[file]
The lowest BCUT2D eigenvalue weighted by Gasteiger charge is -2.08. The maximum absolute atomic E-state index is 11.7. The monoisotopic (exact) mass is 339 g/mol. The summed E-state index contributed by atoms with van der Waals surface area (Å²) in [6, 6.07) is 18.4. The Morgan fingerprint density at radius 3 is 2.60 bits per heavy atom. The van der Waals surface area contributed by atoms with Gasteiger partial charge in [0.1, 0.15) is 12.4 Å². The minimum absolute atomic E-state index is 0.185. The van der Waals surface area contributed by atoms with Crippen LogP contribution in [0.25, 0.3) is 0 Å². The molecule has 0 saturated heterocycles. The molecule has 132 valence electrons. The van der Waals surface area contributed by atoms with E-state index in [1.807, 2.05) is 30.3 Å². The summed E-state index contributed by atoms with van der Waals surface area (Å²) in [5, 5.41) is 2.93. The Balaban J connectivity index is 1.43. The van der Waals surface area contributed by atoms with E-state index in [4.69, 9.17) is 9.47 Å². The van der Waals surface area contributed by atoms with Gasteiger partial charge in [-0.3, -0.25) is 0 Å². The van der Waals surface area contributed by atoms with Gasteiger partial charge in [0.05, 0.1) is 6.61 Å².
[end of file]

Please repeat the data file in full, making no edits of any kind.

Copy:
The lowest BCUT2D eigenvalue weighted by Gasteiger charge is -2.08. The maximum absolute atomic E-state index is 11.7. The monoisotopic (exact) mass is 339 g/mol. The summed E-state index contributed by atoms with van der Waals surface area (Å²) in [6, 6.07) is 18.4. The Morgan fingerprint density at radius 3 is 2.60 bits per heavy atom. The van der Waals surface area contributed by atoms with Gasteiger partial charge in [0.1, 0.15) is 12.4 Å². The minimum absolute atomic E-state index is 0.185. The van der Waals surface area contributed by atoms with Crippen LogP contribution in [0.25, 0.3) is 0 Å². The molecule has 0 saturated heterocycles. The molecule has 132 valence electrons. The van der Waals surface area contributed by atoms with E-state index in [1.807, 2.05) is 30.3 Å². The summed E-state index contributed by atoms with van der Waals surface area (Å²) in [5, 5.41) is 2.93. The Balaban J connectivity index is 1.43. The van der Waals surface area contributed by atoms with E-state index in [4.69, 9.17) is 9.47 Å². The van der Waals surface area contributed by atoms with Gasteiger partial charge in [-0.3, -0.25) is 0 Å². The van der Waals surface area contributed by atoms with Gasteiger partial charge in [0.05, 0.1) is 6.61 Å².